“We” —not just Paul, but the church proclaim Him. It’s a mistake to think that speaking about Jesus’ work and glory is another person’s job. True, some are more gifted and positioned but consider making this a daily prayer: “Where or how can I proclaim Christ’s excellencies today?” The church is the “we,” and we must never allow our role of proclaiming the excellencies of Christ to every man dwindle away.
Allow me to summarize by emphasizing the rightfulness of exclaiming the excellencies of Christ. Earlier in the chapter, Paul further expanded this through Christ’s humble ministry of dying for His people and securing them to be His. These are the riches of His glory. Jesus, however, is not only a Savior of the past, but the Savior for the future, ever interceding for His people.
Are you convinced of Christ’s importance to your life and to the church? Or are you beginning to drift away by modern thinking or starting to consider Christ as just another way? Only Christ in you is the hope of glory; all other philosophies crumble like decaying sandcastles before incoming ocean waves. Have you lost your love for Him, for Jesus Christ? Have you stopped telling your friends about Him? Have you stopped living in obedience to Him? May He be the only treasure of our heart and not the stumbling block by which many will fall!
2. Our Method (Col 1:28b)
“28 And we proclaim Him, admonishing every man and teaching every man with all wisdom, that we may present every man complete in Christ.”
“Our Method” reveals Paul the Apostle’s deliberate method of bringing these truths to people everywhere. But let’s not forget the centrality of Christ Jesus as we deliberate upon how Paul admonished and conducted his teaching ministry.
Methodology always follows purpose, so it is with God’s supreme purpose. Verse 27 states, “To whom God willed to make known….” God’s will has started an unceasing operation of making His chosen people complete in Christ.
Paul explains this purpose of reaching every tribe, nation, and culture by stating “every man” three times in verse 28.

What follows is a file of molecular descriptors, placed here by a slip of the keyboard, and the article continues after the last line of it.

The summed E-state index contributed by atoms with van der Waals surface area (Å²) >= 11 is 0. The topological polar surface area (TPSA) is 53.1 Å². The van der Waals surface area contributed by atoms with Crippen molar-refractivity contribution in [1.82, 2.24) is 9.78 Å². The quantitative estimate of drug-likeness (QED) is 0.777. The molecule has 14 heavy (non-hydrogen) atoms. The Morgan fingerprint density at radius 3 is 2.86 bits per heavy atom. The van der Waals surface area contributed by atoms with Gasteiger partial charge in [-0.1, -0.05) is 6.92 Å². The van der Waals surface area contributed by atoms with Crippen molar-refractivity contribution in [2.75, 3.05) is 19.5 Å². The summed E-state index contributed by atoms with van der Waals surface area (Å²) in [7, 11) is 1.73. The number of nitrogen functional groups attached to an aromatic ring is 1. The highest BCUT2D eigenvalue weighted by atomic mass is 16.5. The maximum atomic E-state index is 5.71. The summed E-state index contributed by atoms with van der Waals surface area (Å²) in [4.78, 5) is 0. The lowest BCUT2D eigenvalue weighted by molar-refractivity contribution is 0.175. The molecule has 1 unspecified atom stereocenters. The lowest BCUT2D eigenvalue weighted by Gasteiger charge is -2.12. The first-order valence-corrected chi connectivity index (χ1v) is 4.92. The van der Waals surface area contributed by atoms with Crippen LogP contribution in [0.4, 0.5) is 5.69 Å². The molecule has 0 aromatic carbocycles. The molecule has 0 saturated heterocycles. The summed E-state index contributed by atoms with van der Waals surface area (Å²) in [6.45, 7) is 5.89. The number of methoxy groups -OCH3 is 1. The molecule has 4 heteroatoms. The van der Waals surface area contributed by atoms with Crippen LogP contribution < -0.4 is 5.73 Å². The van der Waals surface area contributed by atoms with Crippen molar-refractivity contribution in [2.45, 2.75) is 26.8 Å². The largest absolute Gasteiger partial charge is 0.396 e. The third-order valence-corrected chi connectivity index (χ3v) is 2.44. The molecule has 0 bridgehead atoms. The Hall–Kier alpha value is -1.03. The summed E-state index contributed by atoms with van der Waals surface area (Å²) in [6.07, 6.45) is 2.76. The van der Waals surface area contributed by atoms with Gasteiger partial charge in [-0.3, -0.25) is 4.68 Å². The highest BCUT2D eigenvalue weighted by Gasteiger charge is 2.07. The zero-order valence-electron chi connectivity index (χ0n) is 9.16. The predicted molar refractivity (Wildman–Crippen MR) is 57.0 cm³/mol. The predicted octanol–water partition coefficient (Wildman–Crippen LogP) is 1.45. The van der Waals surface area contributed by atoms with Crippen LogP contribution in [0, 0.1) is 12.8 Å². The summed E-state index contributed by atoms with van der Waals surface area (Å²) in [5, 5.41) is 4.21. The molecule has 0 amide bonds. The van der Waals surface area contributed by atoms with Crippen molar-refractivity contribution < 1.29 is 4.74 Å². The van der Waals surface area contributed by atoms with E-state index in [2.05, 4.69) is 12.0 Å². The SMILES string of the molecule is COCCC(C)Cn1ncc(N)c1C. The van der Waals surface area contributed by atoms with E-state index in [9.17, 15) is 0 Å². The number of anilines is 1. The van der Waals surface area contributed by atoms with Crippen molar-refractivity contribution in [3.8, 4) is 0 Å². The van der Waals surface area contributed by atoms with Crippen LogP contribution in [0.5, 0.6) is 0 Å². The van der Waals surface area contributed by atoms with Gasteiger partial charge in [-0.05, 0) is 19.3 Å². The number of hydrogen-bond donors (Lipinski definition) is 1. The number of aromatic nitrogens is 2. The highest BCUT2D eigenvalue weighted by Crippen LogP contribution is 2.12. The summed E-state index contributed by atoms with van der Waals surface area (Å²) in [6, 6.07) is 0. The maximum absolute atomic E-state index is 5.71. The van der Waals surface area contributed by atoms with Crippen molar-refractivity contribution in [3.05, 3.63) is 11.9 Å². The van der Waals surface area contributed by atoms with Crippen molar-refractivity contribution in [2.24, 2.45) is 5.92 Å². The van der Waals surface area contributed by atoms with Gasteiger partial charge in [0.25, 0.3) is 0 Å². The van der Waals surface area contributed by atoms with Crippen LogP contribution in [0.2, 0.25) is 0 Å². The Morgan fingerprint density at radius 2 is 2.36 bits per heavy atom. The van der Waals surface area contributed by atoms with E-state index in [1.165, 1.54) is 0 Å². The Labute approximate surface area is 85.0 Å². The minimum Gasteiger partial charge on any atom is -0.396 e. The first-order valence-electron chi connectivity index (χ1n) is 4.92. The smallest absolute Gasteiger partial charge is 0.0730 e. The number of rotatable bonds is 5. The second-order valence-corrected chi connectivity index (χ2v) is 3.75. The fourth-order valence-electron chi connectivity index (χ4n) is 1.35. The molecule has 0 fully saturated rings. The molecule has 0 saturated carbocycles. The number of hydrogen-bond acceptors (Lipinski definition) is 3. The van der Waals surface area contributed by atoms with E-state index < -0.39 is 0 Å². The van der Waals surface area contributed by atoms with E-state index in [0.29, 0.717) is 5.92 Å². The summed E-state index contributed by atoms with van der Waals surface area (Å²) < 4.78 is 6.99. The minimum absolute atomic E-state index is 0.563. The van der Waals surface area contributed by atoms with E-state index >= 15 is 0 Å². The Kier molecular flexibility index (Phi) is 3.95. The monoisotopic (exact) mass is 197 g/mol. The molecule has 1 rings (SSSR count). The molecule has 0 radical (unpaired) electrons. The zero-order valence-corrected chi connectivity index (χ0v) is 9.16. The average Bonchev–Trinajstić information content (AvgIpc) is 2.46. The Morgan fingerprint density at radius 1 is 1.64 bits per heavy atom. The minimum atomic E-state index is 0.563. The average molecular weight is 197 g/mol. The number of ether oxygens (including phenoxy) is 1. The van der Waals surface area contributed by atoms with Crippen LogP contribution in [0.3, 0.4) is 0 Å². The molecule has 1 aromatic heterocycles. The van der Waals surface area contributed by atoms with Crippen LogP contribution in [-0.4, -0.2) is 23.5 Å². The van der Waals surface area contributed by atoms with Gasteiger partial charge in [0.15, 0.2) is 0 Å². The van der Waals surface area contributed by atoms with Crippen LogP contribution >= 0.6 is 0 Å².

“Every man” announces that neither Paul, nor Jesus, nor Christianity are biased. Paul makes sure that this message went to the whole world because Christ went out of His way to come to earth to suffer. The Apostle Paul spreads God’s Word around the world at great personal cost. Though the Bible often uses the word Gentiles, referring to non-Jewish peoples, it can easily be translated as the nations, including all cultures and ethnic groups. No matter how small a group or a tribe might be, God sent His Son to save them. I call this the outward ministry because it reaches all nations, just as Jesus stated in Matthew 28:18-19.
Our primary focus here, however, is on verse 28, the inward ministry. By inward, I refer not to the proclamation reaching the world’s people, but the specific teaching God’s Word to individuals. Each person (man includes men and women) is able to acquire and discern truth by the Holy Spirit. Everyone can learn, but we need God to open our eyes and hearts to His Word.
Intentional engagement with God’s Word shapes the lives of God’s people and the church as a whole. Our sanctuaries are places of worship but also places of learning where we become more complete in Christ. This is one reason that the development of educational institutions has accompanied the spread of the Gospel. It also pinpoints why education alone is not the solution and misses the mark without emphasizing Christ—there is no completeness apart from Christ.
God shapes the world, completes His plan in Christ, and gains a people who manifest His love.
Admonishing and Teaching (Col 1:28)
The proclaiming of Christ largely—we dare not say exclusively— takes place through instruction. Paul did perform miracles but “admonishing every man and teaching every man” highlights the importance of articulating the importance of Christ to the life of every individual.
The message is not just for some, nor is it meant to satisfy religious needs generally, but to steer a person in right living.